As water utilities across the country begin recovery planning following interruptions caused by the COVID-19 pandemic, experts agree on one key ingredient to a successful emergency response: speed.
In a webinar hosted by the Australian Water Association’s Victorian branch recently on preparing for emergency events and maintaining essential services, many guest speakers drew on their recent, if not ongoing, experiences with responding to the pandemic.
Speed was mentioned by all as one of the most important elements of emergency response, with Coliban Water Managing Director Damian Wells saying his experience with emergency teams showed the importance of fast action.
“One thing I have certainly learned over the years is the importance of moving quickly; you need to follow your gut, make a judgement and allocate the team, and you need to do it straight away,” he said.
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Wells said the speed at which a utility is able to respond depends on how prepared it is, and stressed the importance of forethought and planning.
“[It’s important to] develop a culture where you are ready. You’ve got your ear to the ground, you’ve got a business that has hardwired emergency processes across the board. You also want to create situational awareness in all of your team,” he said.
“What is the context in which we are operating? And what are the things that make an impact on our ability to achieve our objectives? You have to take a broad view. You could be interrupted by things you may not alway expect.
“Embrace the nature of emergency incidents; they’re dynamic, they change – get comfortable with being uncomfortable.”
Speed not perfection
Western Water Manager of Water Systems and Solutions Rod Curtis agreed, saying it is okay not to get everything right the first time around, especially in response to unprecedented events.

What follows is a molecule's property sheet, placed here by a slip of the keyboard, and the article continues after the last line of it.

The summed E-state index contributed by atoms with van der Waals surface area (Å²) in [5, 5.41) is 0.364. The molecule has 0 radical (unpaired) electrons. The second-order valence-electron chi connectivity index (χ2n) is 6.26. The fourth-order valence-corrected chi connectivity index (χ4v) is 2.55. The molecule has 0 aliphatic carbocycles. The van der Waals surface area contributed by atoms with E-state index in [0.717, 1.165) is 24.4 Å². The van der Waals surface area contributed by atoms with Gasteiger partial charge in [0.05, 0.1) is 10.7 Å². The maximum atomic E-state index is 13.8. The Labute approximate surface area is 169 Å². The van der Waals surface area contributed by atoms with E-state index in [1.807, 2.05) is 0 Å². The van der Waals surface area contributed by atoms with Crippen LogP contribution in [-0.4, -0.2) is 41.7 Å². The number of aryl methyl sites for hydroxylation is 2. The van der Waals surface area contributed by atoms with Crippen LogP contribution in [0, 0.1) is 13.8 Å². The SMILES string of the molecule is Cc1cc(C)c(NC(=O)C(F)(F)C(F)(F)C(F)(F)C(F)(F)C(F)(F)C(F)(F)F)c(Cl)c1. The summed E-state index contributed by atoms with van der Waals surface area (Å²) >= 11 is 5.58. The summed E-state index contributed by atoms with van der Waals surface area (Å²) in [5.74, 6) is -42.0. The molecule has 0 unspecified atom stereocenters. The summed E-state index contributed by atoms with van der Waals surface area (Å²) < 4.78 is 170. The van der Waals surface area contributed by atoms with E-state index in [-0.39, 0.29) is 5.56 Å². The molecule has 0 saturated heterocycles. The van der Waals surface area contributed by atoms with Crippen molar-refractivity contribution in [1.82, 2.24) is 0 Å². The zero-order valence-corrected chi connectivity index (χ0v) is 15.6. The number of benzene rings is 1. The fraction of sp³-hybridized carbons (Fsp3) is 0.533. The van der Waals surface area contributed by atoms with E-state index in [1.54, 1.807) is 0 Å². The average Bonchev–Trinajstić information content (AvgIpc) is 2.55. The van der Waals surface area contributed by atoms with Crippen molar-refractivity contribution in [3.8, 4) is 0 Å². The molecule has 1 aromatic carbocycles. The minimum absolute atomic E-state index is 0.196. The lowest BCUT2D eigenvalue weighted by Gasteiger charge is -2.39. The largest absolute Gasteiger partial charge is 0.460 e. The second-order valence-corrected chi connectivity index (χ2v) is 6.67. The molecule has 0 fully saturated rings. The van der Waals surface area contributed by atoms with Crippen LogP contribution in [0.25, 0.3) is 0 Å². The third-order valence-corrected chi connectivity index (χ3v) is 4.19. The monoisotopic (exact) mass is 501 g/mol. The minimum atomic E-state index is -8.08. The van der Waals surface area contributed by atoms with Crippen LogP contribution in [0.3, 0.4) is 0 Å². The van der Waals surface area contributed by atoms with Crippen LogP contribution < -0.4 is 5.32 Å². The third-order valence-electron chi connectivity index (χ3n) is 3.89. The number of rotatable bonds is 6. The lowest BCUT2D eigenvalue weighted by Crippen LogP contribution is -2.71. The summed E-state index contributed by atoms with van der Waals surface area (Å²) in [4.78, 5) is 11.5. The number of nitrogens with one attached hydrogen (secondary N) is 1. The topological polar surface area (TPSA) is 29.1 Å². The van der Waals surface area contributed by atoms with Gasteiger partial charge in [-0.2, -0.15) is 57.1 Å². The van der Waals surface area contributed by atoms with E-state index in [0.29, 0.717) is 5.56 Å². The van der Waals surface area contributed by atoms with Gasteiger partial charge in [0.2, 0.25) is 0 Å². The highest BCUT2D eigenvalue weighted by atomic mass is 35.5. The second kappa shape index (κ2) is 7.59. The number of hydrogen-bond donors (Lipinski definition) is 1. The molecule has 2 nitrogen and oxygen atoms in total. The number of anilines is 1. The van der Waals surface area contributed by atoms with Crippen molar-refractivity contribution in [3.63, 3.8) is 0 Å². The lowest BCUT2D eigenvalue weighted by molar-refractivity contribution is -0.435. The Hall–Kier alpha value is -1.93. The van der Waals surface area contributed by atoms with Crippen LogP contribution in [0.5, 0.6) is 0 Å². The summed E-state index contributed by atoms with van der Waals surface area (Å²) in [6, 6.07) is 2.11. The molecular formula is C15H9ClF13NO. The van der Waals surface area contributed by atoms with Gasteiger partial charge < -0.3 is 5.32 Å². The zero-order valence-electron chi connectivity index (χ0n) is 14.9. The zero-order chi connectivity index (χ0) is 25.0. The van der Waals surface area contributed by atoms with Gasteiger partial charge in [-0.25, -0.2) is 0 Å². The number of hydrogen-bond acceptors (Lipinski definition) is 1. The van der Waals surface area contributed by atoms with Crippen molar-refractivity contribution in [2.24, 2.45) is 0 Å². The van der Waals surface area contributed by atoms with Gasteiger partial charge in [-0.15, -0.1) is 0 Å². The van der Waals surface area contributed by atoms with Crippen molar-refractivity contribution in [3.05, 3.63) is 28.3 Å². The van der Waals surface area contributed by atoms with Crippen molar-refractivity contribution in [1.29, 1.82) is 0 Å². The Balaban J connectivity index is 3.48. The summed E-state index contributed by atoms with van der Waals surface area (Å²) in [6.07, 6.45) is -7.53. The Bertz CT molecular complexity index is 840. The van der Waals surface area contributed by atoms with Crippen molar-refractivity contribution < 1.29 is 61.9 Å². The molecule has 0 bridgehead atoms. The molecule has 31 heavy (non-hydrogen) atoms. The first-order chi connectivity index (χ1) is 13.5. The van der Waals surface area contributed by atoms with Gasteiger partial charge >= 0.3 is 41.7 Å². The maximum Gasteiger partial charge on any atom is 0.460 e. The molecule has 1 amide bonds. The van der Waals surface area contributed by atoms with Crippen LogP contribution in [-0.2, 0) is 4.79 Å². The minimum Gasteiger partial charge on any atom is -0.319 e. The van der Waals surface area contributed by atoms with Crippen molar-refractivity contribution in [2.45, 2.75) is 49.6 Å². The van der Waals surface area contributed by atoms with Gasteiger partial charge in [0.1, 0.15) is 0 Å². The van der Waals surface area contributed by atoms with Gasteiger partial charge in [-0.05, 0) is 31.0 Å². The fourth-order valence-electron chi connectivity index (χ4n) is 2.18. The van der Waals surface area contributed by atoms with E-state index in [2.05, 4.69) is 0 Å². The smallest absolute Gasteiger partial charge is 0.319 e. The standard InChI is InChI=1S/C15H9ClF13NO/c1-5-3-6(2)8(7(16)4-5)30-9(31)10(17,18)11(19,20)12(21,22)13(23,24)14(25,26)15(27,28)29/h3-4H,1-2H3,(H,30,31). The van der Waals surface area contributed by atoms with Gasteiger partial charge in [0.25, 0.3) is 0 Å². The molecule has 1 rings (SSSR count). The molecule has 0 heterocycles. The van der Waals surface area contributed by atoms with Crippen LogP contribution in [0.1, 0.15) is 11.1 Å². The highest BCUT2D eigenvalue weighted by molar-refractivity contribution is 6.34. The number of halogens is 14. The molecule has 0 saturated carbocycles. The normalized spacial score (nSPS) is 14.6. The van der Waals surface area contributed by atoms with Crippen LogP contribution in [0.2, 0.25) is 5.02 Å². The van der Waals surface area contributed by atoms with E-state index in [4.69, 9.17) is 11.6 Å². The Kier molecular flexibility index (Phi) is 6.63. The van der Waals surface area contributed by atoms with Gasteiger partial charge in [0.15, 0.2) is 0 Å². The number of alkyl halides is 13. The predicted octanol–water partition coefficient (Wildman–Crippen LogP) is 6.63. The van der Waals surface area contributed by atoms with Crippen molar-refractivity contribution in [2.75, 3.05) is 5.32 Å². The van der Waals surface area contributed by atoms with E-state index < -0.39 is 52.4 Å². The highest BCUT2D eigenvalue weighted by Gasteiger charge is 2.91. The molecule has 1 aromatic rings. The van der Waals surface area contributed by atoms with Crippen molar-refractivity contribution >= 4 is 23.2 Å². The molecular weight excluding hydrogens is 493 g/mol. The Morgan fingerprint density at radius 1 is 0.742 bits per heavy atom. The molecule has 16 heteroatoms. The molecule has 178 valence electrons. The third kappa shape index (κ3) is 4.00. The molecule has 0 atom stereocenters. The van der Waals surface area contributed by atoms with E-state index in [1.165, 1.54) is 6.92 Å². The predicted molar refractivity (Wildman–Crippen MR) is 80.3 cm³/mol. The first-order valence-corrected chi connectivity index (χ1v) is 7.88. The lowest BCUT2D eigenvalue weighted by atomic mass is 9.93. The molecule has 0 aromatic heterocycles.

“Speed trumps perfection in an emergency situation,” he said.
“The speed and pace didn’t allow us to get everything perfect the first time, but the acceptance from our staff was amazing.
“We had a clear objective in our pandemic plan: undertake preparedness activities, contain the virus and continue to deliver our services to the community. We acted as soon as possible.”
Curtis said one of the utility’s biggest threats was in ensuring there were enough staff to maintain manual operations, given that a large percentage of the population was expected to become ill.
“We set up a system where all the operators were running in isolation,” he said.
“We were updating our business continuity plans and one of the biggest threats was a potential reduction in staff. We can’t run our wastewater treatment plant virtually.”
Melbourne Water Security and Emergency Management Specialist Wayne Charlton said that while the business has experienced interruptions to some of its arrangements, there have been some positive learnings from the crisis.
“[It’s] had some minor impact on stakeholders. We’ve had to close our reception areas; we’ve had to cancel school tours. Closing of schools had a significant impact on some of our staff, more so than the virus itself,” he said.
“We are now transitioning from an incident management team to a business as usual recovery model. This will identify opportunities that we might choose to take moving forward, for instance, working from home.
“It’s not always bad news in an emergency response, there can sometimes be positive outcomes, too.”
To learn more about COVID-19 and its impact on Australia’s water sector, don’t miss Day 3 of Ozwater’20 Online. To learn more and to register, click here.